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When we use the phrase the water's edge are we referring to the water from the vantage point of the land? Can a person in a rowboat, while he is in the middle of a lake, say "I am now going to bring the boat to the water's edge"?

P.S. I ask this question in the spirit of the conversation between Joseph Conrad and Ford Madox Ford, where Ford is trying to explain to Conrad the difference between penniless and without a penny.

Edit: I'm not referring to the figurative use of the term as in "politics ends at the water's edge"

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    I always took it literally; as in where the water meets land (i.e. the shore)
    – Inazuma
    Mar 30, 2016 at 9:08
  • With no implied vantage point?
    – TRomano
    Mar 30, 2016 at 9:10
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    I'd have said it's from the vantage point of the land, Tim. What else does the water share an edge with? Mar 30, 2016 at 9:12
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    @NVZ - the problem is that a literal meaning of "water's edge" would be GR.
    – user66974
    Mar 30, 2016 at 9:57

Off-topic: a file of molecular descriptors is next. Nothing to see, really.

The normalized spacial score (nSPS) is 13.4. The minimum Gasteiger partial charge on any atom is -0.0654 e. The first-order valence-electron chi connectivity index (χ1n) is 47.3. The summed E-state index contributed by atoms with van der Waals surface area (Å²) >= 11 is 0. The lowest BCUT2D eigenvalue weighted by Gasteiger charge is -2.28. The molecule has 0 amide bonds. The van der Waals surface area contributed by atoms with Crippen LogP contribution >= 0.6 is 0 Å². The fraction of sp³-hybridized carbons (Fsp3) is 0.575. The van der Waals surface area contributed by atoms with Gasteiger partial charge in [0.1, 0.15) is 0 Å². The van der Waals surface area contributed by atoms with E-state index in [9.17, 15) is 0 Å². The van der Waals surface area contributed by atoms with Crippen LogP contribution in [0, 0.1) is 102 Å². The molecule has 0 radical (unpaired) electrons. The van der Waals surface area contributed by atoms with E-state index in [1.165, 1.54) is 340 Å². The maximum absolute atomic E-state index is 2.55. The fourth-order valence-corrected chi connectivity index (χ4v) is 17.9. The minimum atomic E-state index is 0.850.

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    @TimRomano - not my downvote, but I do think the question is unclear. Checking with Ngram, the expression appears to be used more in the figurative sense. books.google.com/ngrams/…
    – user66974
    Mar 30, 2016 at 10:18

1 Answer 1

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The water's edge is the edge of the water. It doesn't matter which direction you approach that boundary from.

There is an issue with the verb bring which is dealt with in another question: "Bring" vs. "take" in American English

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  • Yes.. edge: a rim or brink: the edge of a cliff. thefreedictionary.com/edge
    – user66974
    Mar 30, 2016 at 10:27
  • Interesting - I think "the edge of a cliff" must be from the land side rather than the air side, although it could be the top of the cliff or the bottom. Mar 30, 2016 at 10:41
  • @James The bird flew over and landed on the edge of the cliff.
    – Andrew Leach
    Mar 30, 2016 at 10:44
  • One could argue, I think, that there is no "edge" for where the cliff meets air, rather it is an entire surface. Compare that to a shoreline, where there is a clear line.
    – Inazuma
    Mar 30, 2016 at 10:47
  • @Inazuma I live near cliffs. Believe me, there is a defined edge which it's possible to go over! But all this talk of cliffs is rather beside the point and I anticipate these comments will be removed.
    – Andrew Leach
    Mar 30, 2016 at 11:03

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